But the days dragged on and she did not get about.

Downstairs, Christine and Palmer had entered on the round of midwinter

gayeties. Palmer's "crowd" was a lively one. There were dinners and

dances, week-end excursions to country-houses. The Street grew accustomed

to seeing automobiles stop before the little house at all hours of the

night. Johnny Rosenfeld, driving Palmer's car, took to falling asleep at

the wheel in broad daylight, and voiced his discontent to his mother.

"You never know where you are with them guys," he said briefly. "We start

out for half an hour's run in the evening, and get home with the

milk-wagons. And the more some of them have had to drink, the more they


want to drive the machine. If I get a chance, I'm going to beat it while

the wind's my way."

But, talk as he might, in Johnny Rosenfeld's loyal heart there was no

thought of desertion. Palmer had given him a man's job, and he would stick

by it, no matter what came.

There were some things that Johnny Rosenfeld did not tell his mother.

There were evenings when the Howe car was filled, not with Christine and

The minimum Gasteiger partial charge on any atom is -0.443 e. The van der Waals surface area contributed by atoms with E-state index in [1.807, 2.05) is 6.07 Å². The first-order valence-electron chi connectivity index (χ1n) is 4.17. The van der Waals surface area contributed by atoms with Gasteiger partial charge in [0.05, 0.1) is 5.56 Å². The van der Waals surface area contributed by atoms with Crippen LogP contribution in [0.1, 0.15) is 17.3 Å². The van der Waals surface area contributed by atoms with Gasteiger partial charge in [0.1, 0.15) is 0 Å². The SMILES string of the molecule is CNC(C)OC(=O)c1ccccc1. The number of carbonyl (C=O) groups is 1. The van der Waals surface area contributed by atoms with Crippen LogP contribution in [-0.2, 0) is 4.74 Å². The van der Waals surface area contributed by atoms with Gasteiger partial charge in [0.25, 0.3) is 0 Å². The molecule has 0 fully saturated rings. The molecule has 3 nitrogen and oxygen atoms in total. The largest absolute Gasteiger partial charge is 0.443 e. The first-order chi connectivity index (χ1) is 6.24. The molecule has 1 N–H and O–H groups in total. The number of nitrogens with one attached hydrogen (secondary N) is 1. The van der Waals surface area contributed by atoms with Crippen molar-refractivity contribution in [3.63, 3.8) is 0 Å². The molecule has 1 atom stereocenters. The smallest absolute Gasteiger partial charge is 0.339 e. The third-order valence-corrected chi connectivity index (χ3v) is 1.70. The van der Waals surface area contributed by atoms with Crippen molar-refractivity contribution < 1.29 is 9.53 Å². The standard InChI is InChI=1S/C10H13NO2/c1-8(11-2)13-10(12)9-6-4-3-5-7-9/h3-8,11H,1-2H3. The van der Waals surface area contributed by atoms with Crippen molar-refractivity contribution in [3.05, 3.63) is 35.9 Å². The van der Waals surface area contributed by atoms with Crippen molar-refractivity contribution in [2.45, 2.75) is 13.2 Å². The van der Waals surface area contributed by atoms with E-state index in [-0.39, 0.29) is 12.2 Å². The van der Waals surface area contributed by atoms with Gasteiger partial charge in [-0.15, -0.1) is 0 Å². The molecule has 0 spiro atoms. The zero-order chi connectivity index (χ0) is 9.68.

her friends, but with women of a different world; evenings when the

destination was not a country estate, but a road-house; evenings when

Johnny Rosenfeld, ousted from the driver's seat by some drunken youth,

would hold tight to the swinging car and say such fragments of prayers as

he could remember. Johnny Rosenfeld, who had started life with few

illusions, was in danger of losing such as he had.

One such night Christine put in, lying wakefully in her bed, while the

clock on the mantel tolled hour after hour into the night. Palmer did not

come home at all. He sent a note from the office in the morning: "I hope you are not worried, darling. The car broke down near the Country

Club last night, and there was nothing to do but to spend the night there.

I would have sent you word, but I did not want to rouse you. What do you

say to the theater to-night and supper afterward?"

Christine was learning. She telephoned the Country Club that morning, and

found that Palmer had not been there. But, although she knew now that he

was deceiving her, as he always had deceived her, as probably he always

would, she hesitated to confront him with what she knew. She shrank, as

many a woman has shrunk before, from confronting him with his lie.

But the second time it happened, she was roused. It was almost Christmas

then, and Sidney was well on the way to recovery, thinner and very white,

but going slowly up and down the staircase on K.'s arm, and sitting with

Harriet and K. at the dinner table. She was begging to be back on duty for

Christmas, and K. felt that he would have to give her up soon.

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